Terrorist Threat Integration Center
Terrorist Threat Integration Center
█ CARYN E. NEUMANN
The Terrorist Threat Integration Center (TTIC) improves the ability of the United States to thwart terrorist attacks by analyzing and sharing intelligence emanating from anywhere in the world. Opened in May 2003, as part of President George W. Bush's initiative to revamp counterterrorism intelligence, the goal of the TTIC is to provide a comprehensive threat picture. While it operates under the direction of the Central Intelligence Agency chief, TTIC is staffed by counterterrorism experts from the CIA, Federal Bureau of Investigation (FBI) and the Departments of Defense and Homeland Security. It will eventually serve as the hub of all counterterrorism analysis.
In the wake of the 2001 World Trade Center attack, the intelligence gathering agencies in the United States came under heavy criticism from Congress and the public for their failure to predict and halt the terrorist assault. Government inquiries concluded that a lack of information sharing prevented anyone from doing sufficient analysis and taking action. The FBI, as the preeminent domestic intelligence agency, received the bulk of the blame. In response to these intelligence shortcomings, Bush established the TTIC and thereby ended the FBI's decades-long reign as the nation's chief provider of domestic intelligence.
The aim of the TTIC is to seamlessly unite intelligence from a variety of sources to assist executive branch policymaking decisions. To this end, TTIC has unfettered access to all terrorist threat intelligence from raw reports to finished analytic assessments. The analysts in the center measure the reliability of information from interrogated al-Qaeda prisoners, study warnings from foreign law-enforcement and spy agencies, assess tips from informants, examine satellite photos, and read transcripts of wiretapped conversations. No TTIC staff members conduct intelligence collection operations.
TTIC plays the lead role in creating a national counterterrorism structure to share across agency lines all terrorist threat intelligence, whether gathered in the U.S. or overseas. The tasking system of TTIC will be implemented in three phases. In its initial phase, the TTIC provides integrated terrorist threat analysis for the senior national leadership. The center's duties will include compiling the "daily threat matrix" that is instrumental to the president's decisions in the war on terror. In its secondary phase, TTIC will be the principal gateway for policymaker requests for analysis of potential terrorist threats to U.S. interests and will maintain a database of known and suspected terrorists that can be accessed by government officials at all levels who possess the appropriate security clearance. In its tertiary and final stage, TTIC will serve as the U.S. government hub for all terrorist threat-related analytic work.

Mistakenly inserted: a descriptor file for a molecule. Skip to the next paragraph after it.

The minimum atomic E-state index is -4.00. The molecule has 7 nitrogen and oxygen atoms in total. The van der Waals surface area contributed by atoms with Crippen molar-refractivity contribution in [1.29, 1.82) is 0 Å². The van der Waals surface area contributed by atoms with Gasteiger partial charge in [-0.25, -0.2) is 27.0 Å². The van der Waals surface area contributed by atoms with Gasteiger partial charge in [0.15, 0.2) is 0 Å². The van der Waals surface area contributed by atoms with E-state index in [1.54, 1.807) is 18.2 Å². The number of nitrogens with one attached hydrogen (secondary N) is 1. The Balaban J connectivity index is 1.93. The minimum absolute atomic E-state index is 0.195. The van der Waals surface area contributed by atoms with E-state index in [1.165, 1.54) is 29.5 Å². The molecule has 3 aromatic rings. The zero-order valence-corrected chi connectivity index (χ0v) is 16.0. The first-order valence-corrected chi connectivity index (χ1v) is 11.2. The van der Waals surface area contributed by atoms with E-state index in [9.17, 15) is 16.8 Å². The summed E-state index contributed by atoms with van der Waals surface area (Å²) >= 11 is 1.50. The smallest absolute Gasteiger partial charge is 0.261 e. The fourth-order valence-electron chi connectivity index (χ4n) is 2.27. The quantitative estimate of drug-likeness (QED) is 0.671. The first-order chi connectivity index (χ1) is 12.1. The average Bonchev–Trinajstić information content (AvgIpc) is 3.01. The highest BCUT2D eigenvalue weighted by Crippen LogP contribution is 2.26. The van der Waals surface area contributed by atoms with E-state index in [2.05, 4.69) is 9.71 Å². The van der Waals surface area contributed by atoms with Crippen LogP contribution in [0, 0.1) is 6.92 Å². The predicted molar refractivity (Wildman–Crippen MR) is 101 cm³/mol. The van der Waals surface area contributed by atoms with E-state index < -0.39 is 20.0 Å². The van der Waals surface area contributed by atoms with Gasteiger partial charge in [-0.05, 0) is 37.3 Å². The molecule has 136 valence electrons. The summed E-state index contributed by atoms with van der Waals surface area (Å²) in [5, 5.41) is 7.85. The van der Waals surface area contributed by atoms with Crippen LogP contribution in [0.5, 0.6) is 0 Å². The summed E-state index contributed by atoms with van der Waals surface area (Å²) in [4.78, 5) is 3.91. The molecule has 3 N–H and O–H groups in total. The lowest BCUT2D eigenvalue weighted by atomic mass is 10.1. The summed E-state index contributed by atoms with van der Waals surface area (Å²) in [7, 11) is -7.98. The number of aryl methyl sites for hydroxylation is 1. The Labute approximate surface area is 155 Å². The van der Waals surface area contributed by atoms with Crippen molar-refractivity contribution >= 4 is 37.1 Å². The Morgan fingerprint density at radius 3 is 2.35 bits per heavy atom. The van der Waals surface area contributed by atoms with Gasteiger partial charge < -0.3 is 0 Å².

As the TTIC is a joint venture of participating agencies, the Director of Central Intelligence, as statutory head of the U.S. intelligence community, oversees its activities. The head of the TTIC is selected by CIA chief in consultation with the Director of the FBI, the Attorney General, and the Secretaries of Homeland Security and Defense. At the initial stage, total staffing of TTIC is 60 U.S. government employees plus additional contractors. In the second phase of implementation, employment will rise to 120 people. In the final stage, TTIC will have a staff level of 250 to 300 employees. TTIC is scheduled to be located in a facility with the FBI Counterterrorism Division and the CIA Counterterrorist Center. This co-location is expected to enhance information sharing and maximize counterterrorism resources while reducing redundant capabilities.